• In one embodiment, the processing decision also involves a decision as to which of the packets are to be truncated or dropped. In one such embodiment, this decision is made by invoking a “sliding window” scheme. As packets are sent from the processing node, new packets will typically be arriving. Accordingly, a decision about whether or not to process and transmit a particular packet is an evolving decision that can change, depending on what other packets have arrived at the processing node since the initial decision was made. For example, consider a relatively simple example in which five (5) data packets are queued on network node 200. Based on the currently available information about the network, and perhaps as well as the information about the data carried by those 5 packets and the information about the system, a decision is made to transmit the 3 packets having the highest relative priority, as previously described herein. In the meantime, 5 more packets arrive at network node 200 while only 2 of the 3 packets have been sent, so that the queue now contains eight (8) packets. A processing decision about the 8 packets now on hand can be made using updated network and system information as well as information about the data carried by those 8 packets. The decision may be to send another 3 packets, but the 3 packets now selected may not include the packet in the first group of 3 packets that was not sent. In essence, according to one embodiment, a processing decision is made based on a snapshot of the information available to network node 200 at the time the decision is to be made, and a decision affecting the treatment of a packet can be changed (e.g., reversed) at any time. The example above can be extended to instances in which processing includes packet truncation. That is, the example above can be applied to either non-scalable or scalable data.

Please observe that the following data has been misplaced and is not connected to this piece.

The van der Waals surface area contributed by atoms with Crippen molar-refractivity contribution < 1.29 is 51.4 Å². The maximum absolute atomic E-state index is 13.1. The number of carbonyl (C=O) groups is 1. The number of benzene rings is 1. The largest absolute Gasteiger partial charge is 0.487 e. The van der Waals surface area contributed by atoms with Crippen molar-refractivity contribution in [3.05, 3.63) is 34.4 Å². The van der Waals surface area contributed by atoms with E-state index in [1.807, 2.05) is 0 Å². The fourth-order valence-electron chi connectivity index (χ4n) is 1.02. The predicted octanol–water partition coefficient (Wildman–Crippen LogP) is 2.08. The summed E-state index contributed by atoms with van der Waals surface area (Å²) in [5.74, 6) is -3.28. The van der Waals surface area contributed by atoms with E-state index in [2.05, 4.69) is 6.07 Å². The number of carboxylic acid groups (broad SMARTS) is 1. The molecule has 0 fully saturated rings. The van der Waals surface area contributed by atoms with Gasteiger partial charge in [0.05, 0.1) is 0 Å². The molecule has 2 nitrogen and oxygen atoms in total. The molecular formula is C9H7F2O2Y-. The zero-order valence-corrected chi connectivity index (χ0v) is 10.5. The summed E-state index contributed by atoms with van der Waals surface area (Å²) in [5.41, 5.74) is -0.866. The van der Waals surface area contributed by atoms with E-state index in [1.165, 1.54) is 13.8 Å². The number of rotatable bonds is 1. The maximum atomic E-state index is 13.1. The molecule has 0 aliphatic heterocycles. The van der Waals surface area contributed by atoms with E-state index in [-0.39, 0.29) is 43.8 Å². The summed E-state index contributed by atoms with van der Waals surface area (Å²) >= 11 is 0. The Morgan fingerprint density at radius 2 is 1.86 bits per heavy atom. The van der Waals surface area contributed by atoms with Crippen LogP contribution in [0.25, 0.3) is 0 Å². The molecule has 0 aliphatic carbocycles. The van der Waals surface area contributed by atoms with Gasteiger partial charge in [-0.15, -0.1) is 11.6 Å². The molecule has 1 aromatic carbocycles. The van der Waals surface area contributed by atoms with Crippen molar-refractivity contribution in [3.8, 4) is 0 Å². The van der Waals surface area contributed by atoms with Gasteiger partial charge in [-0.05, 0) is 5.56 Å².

• In one embodiment, in block 208, network node 200 makes a routing decision based on the information at hand (e.g., based on the analyses of local source information, neighbor source information, local system observations, network system observations, local network observations, and/or neighbor network observations from blocks 202 and 204). A routing decision can include a decision about which downstream node or nodes is to receive the outgoing (e.g., processed) data. For example, with reference to FIG. 4, server node 120 can allocate packets to either or both of the parallel server nodes 122 and 123. Routing decisions can also include decisions about which data packets are to be sent to which node. That is, routing decisions can involve not only determining which nodes are to receive data, but how the data is to be distributed amongst those nodes. Furthermore, the routing decision can influence the processing decision. Conversely, the processing decision can influence the routing decision. Moreover, processing and routing decisions made by the downstream nodes can influence the routing decision.